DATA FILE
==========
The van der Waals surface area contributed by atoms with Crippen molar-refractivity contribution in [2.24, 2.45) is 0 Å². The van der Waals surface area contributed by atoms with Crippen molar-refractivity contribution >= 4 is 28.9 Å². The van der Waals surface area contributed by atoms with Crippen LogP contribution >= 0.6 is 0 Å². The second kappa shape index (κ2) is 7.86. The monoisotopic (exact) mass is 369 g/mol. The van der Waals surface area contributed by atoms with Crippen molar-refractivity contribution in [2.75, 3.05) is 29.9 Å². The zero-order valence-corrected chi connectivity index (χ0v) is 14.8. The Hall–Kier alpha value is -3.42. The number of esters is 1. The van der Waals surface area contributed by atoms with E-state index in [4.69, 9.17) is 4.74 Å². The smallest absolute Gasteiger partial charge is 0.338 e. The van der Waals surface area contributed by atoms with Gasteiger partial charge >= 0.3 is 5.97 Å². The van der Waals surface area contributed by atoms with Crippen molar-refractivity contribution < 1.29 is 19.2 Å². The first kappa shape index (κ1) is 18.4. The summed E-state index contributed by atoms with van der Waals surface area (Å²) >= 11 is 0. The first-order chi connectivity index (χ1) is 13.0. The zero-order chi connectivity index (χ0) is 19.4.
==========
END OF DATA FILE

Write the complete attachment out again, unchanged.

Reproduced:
The van der Waals surface area contributed by atoms with Crippen molar-refractivity contribution in [2.24, 2.45) is 0 Å². The van der Waals surface area contributed by atoms with Crippen molar-refractivity contribution >= 4 is 28.9 Å². The van der Waals surface area contributed by atoms with Crippen LogP contribution >= 0.6 is 0 Å². The second kappa shape index (κ2) is 7.86. The monoisotopic (exact) mass is 369 g/mol. The van der Waals surface area contributed by atoms with Crippen molar-refractivity contribution in [2.75, 3.05) is 29.9 Å². The zero-order valence-corrected chi connectivity index (χ0v) is 14.8. The Hall–Kier alpha value is -3.42. The number of esters is 1. The van der Waals surface area contributed by atoms with E-state index in [4.69, 9.17) is 4.74 Å². The smallest absolute Gasteiger partial charge is 0.338 e. The van der Waals surface area contributed by atoms with Gasteiger partial charge >= 0.3 is 5.97 Å². The van der Waals surface area contributed by atoms with Crippen molar-refractivity contribution < 1.29 is 19.2 Å². The first kappa shape index (κ1) is 18.4. The summed E-state index contributed by atoms with van der Waals surface area (Å²) >= 11 is 0. The first-order chi connectivity index (χ1) is 13.0. The zero-order chi connectivity index (χ0) is 19.4.